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Hoffmann, R. A wiki for the life sciences where authorship matters. Nature Genetics (2008)

Two different Ca2+ transport systems are associated with plasma and intracellular human platelet membranes.

Platelet plasma and intracellular membrane fractions were isolated from a mixed membrane fraction after sucrose cushion centrifugation. Their previous identification through biochemical and immunological characterization is now confirmed by sodium dodecyl sulfate electrophoresis of the membrane proteins which reveals a different protein profile. The two associated calcium transport systems showed a different time course and exhibited different oxalate sensitivity. The plasma membranes are not permeable to potassium oxalate but the Ca2+ uptake was stimulated by potassium oxalate in intracellular membranes. We then focused on the study of the plasma membrane-associated Ca2+-activated ATPase which shows the following characteristics: a linearity in the time course until 30 min, an apparent affinity toward calcium of about 10(-7) M without detectable inhibition at higher concentrations, a maximal activity at pH 8, a high ATP requirement because the maximal response was obtained with 200 microM, and a high specificity toward ATP as energy donor. Taken together, these studies indicate the possible involvement of both a plasma membrane and a dense tubular system Ca2+-ATPase in the regulation of Ca2+ concentration in human platelets.[1]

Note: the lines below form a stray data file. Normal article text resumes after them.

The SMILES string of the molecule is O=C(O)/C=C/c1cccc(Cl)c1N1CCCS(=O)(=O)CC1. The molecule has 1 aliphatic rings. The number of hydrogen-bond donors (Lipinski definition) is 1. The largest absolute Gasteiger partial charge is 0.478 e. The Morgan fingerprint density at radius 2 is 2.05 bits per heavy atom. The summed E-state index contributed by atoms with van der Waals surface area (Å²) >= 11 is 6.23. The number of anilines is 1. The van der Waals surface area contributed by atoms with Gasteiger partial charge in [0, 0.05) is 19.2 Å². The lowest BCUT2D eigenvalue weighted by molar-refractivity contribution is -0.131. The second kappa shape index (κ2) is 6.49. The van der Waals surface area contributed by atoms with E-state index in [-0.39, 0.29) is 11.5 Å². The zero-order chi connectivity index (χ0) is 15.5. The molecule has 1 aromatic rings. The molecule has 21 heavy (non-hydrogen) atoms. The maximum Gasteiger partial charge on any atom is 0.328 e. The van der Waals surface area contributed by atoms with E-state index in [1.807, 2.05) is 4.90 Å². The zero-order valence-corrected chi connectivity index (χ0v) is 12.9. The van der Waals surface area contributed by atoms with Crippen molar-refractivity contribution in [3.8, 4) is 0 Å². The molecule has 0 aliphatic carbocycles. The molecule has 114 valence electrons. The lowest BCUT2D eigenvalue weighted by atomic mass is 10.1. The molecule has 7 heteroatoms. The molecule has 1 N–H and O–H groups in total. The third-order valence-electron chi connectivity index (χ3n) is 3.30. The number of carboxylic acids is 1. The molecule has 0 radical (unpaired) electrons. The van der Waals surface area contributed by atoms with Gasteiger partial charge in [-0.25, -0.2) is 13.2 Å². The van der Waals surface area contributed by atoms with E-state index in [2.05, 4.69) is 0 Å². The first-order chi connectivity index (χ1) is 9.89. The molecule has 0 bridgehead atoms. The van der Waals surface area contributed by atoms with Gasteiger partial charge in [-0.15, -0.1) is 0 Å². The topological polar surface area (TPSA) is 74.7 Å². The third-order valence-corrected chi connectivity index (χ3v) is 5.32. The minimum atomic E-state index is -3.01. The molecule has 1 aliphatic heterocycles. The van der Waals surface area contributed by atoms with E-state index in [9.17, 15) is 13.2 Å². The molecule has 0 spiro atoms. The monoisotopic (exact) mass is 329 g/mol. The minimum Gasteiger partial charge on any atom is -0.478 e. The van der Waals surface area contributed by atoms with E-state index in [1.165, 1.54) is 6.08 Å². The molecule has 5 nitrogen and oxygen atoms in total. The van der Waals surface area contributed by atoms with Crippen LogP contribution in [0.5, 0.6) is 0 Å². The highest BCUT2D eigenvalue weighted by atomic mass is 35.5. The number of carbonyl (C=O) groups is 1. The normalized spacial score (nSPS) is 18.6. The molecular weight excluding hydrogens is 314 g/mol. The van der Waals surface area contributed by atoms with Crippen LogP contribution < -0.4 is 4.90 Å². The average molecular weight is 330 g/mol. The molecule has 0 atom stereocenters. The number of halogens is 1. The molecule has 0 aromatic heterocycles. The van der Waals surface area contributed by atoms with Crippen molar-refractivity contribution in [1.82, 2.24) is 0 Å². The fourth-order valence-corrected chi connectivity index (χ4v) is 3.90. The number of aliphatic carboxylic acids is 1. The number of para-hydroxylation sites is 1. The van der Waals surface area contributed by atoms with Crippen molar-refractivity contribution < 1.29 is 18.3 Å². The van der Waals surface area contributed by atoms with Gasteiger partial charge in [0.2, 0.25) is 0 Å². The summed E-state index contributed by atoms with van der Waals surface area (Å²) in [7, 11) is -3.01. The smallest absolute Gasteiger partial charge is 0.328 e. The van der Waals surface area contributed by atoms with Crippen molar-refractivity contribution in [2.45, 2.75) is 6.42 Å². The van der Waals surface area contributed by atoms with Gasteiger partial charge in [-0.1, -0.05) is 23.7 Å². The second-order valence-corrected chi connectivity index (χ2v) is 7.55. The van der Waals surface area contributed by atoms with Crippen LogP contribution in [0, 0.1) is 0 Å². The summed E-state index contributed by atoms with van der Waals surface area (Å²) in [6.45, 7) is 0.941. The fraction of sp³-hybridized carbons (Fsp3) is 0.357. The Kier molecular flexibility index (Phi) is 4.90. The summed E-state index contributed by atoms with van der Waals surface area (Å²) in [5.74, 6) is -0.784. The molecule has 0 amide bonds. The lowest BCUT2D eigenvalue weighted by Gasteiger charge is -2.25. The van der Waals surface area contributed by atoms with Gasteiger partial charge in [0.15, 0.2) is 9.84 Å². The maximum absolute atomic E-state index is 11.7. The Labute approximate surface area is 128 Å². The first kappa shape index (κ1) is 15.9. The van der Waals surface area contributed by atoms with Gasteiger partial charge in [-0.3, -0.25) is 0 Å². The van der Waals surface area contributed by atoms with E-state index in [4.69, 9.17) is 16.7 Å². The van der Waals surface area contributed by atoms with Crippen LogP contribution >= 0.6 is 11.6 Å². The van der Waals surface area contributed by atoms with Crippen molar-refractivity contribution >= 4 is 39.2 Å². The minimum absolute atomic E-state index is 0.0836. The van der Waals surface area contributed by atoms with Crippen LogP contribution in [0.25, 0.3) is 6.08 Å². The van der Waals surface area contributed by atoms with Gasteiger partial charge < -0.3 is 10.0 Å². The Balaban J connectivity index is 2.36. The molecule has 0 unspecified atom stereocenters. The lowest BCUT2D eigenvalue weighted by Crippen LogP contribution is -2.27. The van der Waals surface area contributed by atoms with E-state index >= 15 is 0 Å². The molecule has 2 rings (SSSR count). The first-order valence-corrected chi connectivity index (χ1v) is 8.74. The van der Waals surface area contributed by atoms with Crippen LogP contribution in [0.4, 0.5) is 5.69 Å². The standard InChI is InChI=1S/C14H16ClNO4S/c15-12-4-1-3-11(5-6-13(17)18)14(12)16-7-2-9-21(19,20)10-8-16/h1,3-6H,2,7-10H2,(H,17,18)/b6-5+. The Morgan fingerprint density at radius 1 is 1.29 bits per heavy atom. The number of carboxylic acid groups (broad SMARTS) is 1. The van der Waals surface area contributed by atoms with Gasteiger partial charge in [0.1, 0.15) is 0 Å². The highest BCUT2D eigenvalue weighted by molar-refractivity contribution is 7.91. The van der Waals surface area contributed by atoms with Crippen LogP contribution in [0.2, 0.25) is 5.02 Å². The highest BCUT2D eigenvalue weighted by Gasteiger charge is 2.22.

1. Two different Ca2+ transport systems are associated with plasma and intracellular human platelet membranes. Enouf, J., Bredoux, R., Bourdeau, N., Levy-Toledano, S. J. Biol. Chem. (1987) [Pubmed]
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